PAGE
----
By Pavel Polityuk and Natalia Zinets
LVIV, Ukraine (Reuters) -Ukraine described the situation in Mariupol on Monday as “very difficult” and said it had been unable to establish a new safe corridor to evacuate civilians from the besieged city after it defied a Russian ultimatum to surrender.
Mariupol, a port city on the Azov Sea, has been under siege and bombardment, with no food, medicine, power or fresh water, since the early days of Russia’s invasion on Feb. 24. Video footage of the city shows it has been devastated.
Russia’s military had ordered Ukrainians inside Mariupol to surrender by 5 a.m. (0300 GMT), saying that those who did so would be permitted to leave through safe corridors.
“Of course we rejected these proposals,” Deputy Prime Minister Iryna Vereshchuk said.
She said agreement had been reached with Russia on creating eight humanitarian corridors to evacuate civilians from besieged towns and cities on Monday but Mariupol was not among them.
Efforts to reach the city with humanitarian supplies continue to fail, she said.
“The situation there is very difficult,” she added.
She gave no further details. Ukraine has accused Russian forces of bombarding buildings including hospitals and a theatre where it said people were sheltering last week.
Russia denies targeting civilians. Russia’s Defence Ministry has blamed “Ukrainian nationalists” for the situation in Mariupol.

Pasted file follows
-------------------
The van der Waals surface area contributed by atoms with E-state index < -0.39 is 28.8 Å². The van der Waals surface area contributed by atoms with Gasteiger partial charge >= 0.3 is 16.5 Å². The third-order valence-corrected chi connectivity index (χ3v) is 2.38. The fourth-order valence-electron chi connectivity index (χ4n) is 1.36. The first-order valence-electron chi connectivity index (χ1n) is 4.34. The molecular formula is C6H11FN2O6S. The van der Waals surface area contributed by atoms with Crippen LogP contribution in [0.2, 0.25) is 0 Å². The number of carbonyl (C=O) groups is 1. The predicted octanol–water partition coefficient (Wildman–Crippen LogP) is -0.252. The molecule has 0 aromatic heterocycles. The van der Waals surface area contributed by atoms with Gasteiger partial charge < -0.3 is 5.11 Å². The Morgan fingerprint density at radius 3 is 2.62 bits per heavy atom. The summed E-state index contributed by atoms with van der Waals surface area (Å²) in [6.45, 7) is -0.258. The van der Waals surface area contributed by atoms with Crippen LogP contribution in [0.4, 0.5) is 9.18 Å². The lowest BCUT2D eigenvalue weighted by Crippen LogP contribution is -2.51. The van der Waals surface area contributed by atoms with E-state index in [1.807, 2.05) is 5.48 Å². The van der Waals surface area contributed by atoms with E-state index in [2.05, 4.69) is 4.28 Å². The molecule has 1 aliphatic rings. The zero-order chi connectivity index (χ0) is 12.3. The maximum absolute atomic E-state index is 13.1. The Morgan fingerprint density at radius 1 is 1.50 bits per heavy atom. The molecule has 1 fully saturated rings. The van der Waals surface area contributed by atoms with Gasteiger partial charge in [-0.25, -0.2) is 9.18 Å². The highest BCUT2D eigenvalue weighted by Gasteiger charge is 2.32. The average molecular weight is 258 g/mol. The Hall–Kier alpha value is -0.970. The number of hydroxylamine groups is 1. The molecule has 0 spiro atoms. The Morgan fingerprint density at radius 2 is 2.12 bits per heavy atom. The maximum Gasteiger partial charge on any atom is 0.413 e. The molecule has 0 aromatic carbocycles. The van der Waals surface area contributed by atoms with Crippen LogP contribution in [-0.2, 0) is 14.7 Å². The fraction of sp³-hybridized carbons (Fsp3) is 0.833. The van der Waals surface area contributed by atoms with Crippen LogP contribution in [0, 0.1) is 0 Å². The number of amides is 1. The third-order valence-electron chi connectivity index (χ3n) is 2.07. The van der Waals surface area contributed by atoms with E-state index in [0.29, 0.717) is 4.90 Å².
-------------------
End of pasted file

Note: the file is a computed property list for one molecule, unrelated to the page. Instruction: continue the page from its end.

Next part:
A Russian-backed separatist leader in eastern Ukraine said it would take more than a week to take control of Mariupol.
“I am not so optimistic that two or three days or even a week will close the issue. Unfortunately, no, the city is big,” the Russian news agency Interfax quoted Denis Pushilin, head of the self-proclaimed Donetsk People’s Republic, as saying.
Defence Minister Oleksii Reznikov said the city’s “heroic defenders” had helped prevent Russia marching on other big cities and saved many lives.
Greece’s consul general in Mariupol, Manolis Androulakis, who arrived home on Sunday after escaping the siege, said: “What I saw, I hope no one will ever see.”
He described Mariupol as standing alongside Guernica, Leningrad and Russia’s previous targets Grozny and Aleppo in a list of cities “completely destroyed by war”.
(Editing by Timothy Heritage)